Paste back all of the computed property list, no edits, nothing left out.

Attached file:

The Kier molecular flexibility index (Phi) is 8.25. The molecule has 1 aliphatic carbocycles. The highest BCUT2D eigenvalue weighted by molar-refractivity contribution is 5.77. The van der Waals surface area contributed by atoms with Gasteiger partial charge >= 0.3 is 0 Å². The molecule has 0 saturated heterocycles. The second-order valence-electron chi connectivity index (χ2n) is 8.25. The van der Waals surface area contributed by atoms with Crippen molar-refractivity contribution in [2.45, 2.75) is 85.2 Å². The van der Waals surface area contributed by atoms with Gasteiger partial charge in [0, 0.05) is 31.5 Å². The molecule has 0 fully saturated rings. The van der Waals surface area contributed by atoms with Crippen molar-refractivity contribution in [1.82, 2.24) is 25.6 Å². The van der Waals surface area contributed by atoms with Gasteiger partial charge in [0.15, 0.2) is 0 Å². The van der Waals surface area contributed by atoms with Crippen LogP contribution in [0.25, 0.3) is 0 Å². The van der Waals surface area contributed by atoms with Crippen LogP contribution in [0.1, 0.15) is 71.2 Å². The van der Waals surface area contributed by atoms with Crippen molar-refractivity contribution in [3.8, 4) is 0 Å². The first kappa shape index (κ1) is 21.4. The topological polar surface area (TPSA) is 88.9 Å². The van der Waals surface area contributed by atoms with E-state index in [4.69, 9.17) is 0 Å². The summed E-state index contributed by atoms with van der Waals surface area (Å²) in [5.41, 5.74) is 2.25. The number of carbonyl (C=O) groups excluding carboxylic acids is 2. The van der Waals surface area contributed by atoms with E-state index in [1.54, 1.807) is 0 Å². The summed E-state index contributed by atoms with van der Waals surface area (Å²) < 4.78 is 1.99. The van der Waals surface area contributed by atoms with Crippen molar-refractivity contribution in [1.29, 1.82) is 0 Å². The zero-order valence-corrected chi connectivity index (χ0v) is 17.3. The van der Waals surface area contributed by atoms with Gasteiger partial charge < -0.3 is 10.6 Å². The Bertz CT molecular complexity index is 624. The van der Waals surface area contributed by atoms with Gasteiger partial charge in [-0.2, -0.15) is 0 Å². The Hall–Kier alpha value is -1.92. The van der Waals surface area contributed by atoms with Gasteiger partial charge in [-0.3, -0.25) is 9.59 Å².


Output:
The Kier molecular flexibility index (Phi) is 8.25. The molecule has 1 aliphatic carbocycles. The highest BCUT2D eigenvalue weighted by molar-refractivity contribution is 5.77. The van der Waals surface area contributed by atoms with Gasteiger partial charge >= 0.3 is 0 Å². The molecule has 0 saturated heterocycles. The second-order valence-electron chi connectivity index (χ2n) is 8.25. The van der Waals surface area contributed by atoms with Crippen molar-refractivity contribution in [2.45, 2.75) is 85.2 Å². The van der Waals surface area contributed by atoms with Gasteiger partial charge in [0, 0.05) is 31.5 Å². The molecule has 0 fully saturated rings. The van der Waals surface area contributed by atoms with Crippen molar-refractivity contribution in [1.82, 2.24) is 25.6 Å². The van der Waals surface area contributed by atoms with Gasteiger partial charge in [0.15, 0.2) is 0 Å². The van der Waals surface area contributed by atoms with Crippen LogP contribution in [0.25, 0.3) is 0 Å². The van der Waals surface area contributed by atoms with Crippen LogP contribution in [0.1, 0.15) is 71.2 Å². The van der Waals surface area contributed by atoms with Crippen molar-refractivity contribution in [3.8, 4) is 0 Å². The first kappa shape index (κ1) is 21.4. The topological polar surface area (TPSA) is 88.9 Å². The van der Waals surface area contributed by atoms with E-state index in [4.69, 9.17) is 0 Å². The summed E-state index contributed by atoms with van der Waals surface area (Å²) in [5.41, 5.74) is 2.25. The number of carbonyl (C=O) groups excluding carboxylic acids is 2. The van der Waals surface area contributed by atoms with E-state index in [1.54, 1.807) is 0 Å². The summed E-state index contributed by atoms with van der Waals surface area (Å²) < 4.78 is 1.99. The van der Waals surface area contributed by atoms with Crippen molar-refractivity contribution in [1.29, 1.82) is 0 Å². The zero-order valence-corrected chi connectivity index (χ0v) is 17.3. The van der Waals surface area contributed by atoms with Gasteiger partial charge < -0.3 is 10.6 Å². The Bertz CT molecular complexity index is 624. The van der Waals surface area contributed by atoms with Gasteiger partial charge in [-0.2, -0.15) is 0 Å². The Hall–Kier alpha value is -1.92. The van der Waals surface area contributed by atoms with Gasteiger partial charge in [-0.3, -0.25) is 9.59 Å².